[Dev] Tizen 3.0 proposal for applications launch

Carsten Haitzler (The Rasterman) raster at rasterman.com
Wed Oct 16 04:47:35 GMT 2013


On Mon, 14 Oct 2013 18:18:56 +0200 Jaroslaw Staniek <staniek at kde.org> said:

> On 14 October 2013 17:34, Schaufler, Casey <casey.schaufler at intel.com> wrote:
> >> -----Original Message-----
> >> From: kexipl at gmail.com [mailto:kexipl at gmail.com] On Behalf Of Jaroslaw
> >> Staniek
> >> Sent: Monday, October 14, 2013 8:22 AM
> >> To: youngik.cho at samsung.com
> >> Cc: Schaufler, Casey; Jussi Laako; dev at lists.tizen.org
> >> Subject: Re: [Dev] Tizen 3.0 proposal for applications launch
> >>
> >> On 14 October 2013 14:51, YOUNG IK CHO <youngik.cho at samsung.com>
> >> wrote:
> >> >
> >> > > The easy and, to my mind correct, solution is to let the kernel take
> >> > > care of setting the security attributes and throw out the whole
> >> > > "launcher" thing. I have *never* been presented evidence that
> >> > > launchers actually improve performance in the final deployed
> >> > > configuration.
> >> > > But, that's a separate argument.
> >> >
> >> > Yes, it is a separete argument but I will just suggest the brief number.
> >> >
> >> > On the TIZEN 2.1 (previous version) mobile profile, it gives the huge
> >> difference. My test app shows:
> >> >
> >> > - launch without preloading : 950msec
> >> >
> >> > - launch with proper preloading : 630msec
> >
> > Great! Numbers are very helpful.
> >
> >> > When my colleague analized the performance bottle neck, he found that
> >> around 100~200msec is consumed on the dynamic loader. I know there are
> >> several solutions like prelink or readlink but preloading works better. For
> >> WebApp, wrt_launchpad performs pre-initialization heavily and it has much
> >> more number than Core/Osp App in terms of performance gain.
> >>
> >> Interesting topic.
> >> I'd like to add, in addition to web runtime, both Qt Quick and (real) EFL
> >> apps benefit from preloading. Qt Quick has two engines in place
> >> (JavaScript and QML) -- these, if preloaded and waiting for actual program
> >> code, give great speedup. Preloading at this level was successfully used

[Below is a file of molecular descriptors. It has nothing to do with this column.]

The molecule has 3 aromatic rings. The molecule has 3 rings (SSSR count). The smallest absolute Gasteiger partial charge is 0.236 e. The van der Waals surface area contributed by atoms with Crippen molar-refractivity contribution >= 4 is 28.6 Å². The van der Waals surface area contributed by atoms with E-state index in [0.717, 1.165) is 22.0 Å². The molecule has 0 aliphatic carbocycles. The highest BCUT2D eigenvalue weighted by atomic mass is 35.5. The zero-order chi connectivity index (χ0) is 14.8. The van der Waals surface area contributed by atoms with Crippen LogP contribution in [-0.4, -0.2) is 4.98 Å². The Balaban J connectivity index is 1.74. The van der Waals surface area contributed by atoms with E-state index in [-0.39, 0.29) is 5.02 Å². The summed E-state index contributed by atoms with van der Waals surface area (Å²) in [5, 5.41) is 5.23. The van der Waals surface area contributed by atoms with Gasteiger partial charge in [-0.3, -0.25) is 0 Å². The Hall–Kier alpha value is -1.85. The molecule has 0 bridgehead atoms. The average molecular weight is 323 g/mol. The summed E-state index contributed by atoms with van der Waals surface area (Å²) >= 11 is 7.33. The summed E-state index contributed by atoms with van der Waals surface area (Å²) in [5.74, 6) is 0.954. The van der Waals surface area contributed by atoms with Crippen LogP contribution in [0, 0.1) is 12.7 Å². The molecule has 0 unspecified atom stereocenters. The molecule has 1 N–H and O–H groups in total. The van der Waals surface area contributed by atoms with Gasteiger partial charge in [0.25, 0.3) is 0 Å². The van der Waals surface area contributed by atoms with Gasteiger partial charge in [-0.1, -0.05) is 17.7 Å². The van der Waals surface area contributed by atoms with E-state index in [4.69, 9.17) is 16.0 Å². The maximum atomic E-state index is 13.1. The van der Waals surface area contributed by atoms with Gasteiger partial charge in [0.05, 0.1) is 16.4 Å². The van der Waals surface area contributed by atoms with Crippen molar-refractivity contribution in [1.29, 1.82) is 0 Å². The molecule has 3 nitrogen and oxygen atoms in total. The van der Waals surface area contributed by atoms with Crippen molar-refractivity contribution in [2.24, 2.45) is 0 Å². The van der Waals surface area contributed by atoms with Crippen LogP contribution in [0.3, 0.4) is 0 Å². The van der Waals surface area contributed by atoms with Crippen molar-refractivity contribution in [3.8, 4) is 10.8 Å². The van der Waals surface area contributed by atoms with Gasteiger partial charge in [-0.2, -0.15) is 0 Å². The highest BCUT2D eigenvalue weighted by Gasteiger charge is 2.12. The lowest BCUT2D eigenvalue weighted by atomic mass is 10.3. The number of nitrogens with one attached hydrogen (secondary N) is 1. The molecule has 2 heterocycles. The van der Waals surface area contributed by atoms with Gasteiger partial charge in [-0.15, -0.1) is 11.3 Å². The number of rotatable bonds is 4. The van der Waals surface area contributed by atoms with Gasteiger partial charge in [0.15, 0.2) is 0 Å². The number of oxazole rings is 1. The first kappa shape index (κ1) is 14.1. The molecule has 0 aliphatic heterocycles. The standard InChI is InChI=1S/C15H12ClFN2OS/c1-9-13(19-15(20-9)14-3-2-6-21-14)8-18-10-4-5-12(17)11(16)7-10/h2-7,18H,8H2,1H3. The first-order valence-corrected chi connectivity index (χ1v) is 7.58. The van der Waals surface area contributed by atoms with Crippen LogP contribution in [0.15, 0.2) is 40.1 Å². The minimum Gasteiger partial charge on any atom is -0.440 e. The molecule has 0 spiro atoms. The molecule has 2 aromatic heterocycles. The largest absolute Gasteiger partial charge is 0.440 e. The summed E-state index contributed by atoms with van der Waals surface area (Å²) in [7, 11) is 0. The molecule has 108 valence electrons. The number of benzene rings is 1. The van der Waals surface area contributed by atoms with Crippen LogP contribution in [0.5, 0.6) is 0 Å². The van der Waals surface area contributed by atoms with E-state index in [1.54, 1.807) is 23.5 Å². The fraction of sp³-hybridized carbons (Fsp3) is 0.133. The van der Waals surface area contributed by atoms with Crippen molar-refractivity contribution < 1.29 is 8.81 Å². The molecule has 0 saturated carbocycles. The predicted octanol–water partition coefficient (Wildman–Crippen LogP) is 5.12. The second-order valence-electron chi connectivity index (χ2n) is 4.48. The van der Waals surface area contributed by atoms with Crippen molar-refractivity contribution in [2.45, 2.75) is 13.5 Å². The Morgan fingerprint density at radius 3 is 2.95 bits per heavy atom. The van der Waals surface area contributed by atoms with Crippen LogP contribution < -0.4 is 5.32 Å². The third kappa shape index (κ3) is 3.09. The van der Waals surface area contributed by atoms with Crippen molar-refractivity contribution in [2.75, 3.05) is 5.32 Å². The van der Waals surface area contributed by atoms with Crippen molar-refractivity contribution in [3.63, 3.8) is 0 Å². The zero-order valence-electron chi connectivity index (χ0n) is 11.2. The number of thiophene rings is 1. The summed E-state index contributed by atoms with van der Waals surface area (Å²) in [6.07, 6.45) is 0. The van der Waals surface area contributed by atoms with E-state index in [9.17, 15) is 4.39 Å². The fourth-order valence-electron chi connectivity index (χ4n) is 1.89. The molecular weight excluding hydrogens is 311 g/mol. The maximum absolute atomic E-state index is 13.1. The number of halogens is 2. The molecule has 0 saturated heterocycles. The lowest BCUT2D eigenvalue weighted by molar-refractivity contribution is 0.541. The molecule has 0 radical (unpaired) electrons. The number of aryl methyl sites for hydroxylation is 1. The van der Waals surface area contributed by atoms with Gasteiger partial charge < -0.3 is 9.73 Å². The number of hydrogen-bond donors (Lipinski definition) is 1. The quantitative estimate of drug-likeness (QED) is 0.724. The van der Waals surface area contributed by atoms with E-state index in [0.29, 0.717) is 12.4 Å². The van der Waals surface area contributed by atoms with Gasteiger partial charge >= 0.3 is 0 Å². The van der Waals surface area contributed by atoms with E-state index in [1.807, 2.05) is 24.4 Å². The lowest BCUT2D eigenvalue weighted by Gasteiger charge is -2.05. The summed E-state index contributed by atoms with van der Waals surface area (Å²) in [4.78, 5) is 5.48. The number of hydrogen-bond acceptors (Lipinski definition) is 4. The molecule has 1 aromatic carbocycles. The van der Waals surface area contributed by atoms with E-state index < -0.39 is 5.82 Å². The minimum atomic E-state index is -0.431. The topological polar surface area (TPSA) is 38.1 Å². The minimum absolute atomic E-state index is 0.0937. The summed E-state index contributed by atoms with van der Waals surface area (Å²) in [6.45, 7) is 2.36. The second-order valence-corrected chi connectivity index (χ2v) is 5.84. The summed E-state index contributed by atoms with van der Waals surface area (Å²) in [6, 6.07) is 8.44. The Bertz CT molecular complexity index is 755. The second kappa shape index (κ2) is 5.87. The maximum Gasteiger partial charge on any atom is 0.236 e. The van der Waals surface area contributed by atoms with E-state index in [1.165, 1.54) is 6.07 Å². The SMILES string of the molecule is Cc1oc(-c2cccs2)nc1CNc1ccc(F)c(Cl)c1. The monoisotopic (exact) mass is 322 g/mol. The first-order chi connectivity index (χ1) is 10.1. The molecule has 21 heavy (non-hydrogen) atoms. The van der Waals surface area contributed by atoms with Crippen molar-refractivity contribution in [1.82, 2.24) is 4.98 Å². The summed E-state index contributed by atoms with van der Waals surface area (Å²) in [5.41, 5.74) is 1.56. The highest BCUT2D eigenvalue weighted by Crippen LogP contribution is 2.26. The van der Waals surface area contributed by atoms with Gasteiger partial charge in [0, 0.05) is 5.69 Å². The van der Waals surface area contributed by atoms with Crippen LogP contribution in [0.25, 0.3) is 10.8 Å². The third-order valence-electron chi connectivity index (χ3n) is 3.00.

> >> in MeeGo Harmattan.
> >
> > But without numbers to back up these claims we can't
> > use them to make decisions. 5 msec improvement would not
> > be convincing, whereas 200 probably is.
> >
> >> In general, we get faster startups in any runtime that employs costly (in
> >> terms of initialization) engines (web, JavaScript, QML, Python, whatever).
> >> Of course that comes at the memory cost.
> >
> > The issue there is going to be how much the overhead of preloading
> > impacts the overall system performance. I have not seen an analysis
> > of that.
> 
> Very true, you may get updated results (time, memory) in Qt Quick
> department from Qt for Tizen contributors. Would NEXCOM VTC 7120-D1K
> with a fresh installation of Qt for Tizen be ok?
> 
> CC'd EFL's guys who expressed interest in the topic early this year
> after publication of these analysis
> [http://tolszak-dev.blogspot.com/2013/02/simple-qml-vs-efl-comparison.html].
> 
> That would leave checks the web runtime as a TODO.
> 
> There are two observations, possibly obvious for most of you:
> 
> - Private memory is the real memory cost of preloading multiple
> instances of app runtimes. For example 80MB full (for all the
> libraries) consumed for a single preloaded instance of app runtime,
> but 70+10*n MB for n preloaded instances. So we fight for minimal size
> of private memory so the cost of Shared/Rss/Pss can be hopefully
> amortized. These are tests on x86 workstations but I believe similar
> relationships are framework-specific and apply everywhere:
> http://tolszak-dev.blogspot.com/2013/02/simple-qml-vs-efl-comparison.html#memoryConsumption
> 
> - Delayed loading of any specific resources (even fonts, styles and
> configuration), moving that out of the runtime engine, is indeed a
> plus when we want to preload the instances of the runtime.

indeed. efl actually defers pretty much anything it can - but there still is a
cost. we're working to negate that cost further by adding cache server
daemons... we have had one for a while but it hasn't been good enough to turn
on by default. cserve2 is... getting ready to turn on by default. we now move a
chunk of fonts and imagery to shared memory and ipc to a daemon with lots of
shared tables etc. :)

> - In addition, preloading feature can be rather easily switched off
> globally or locally by eventual adopter of the Tizen platform if we
> provide means for it. And it would be relatively transparent in a
> sense that applications wouldn't notice functional differences.

at least for efl if you "follow the conventions we document" we haver a normal
main() entry point AND an extra elm_main() entry point,. the elm_main is split
for use by preloading and elm already does/allows this as a dlopen preload
mechanism. (so split out core app init that is generic between all apps to be
before elm_main is called).

-- 
------------- Codito, ergo sum - "I code, therefore I am" --------------
The Rasterman (Carsten Haitzler)    raster at rasterman.com



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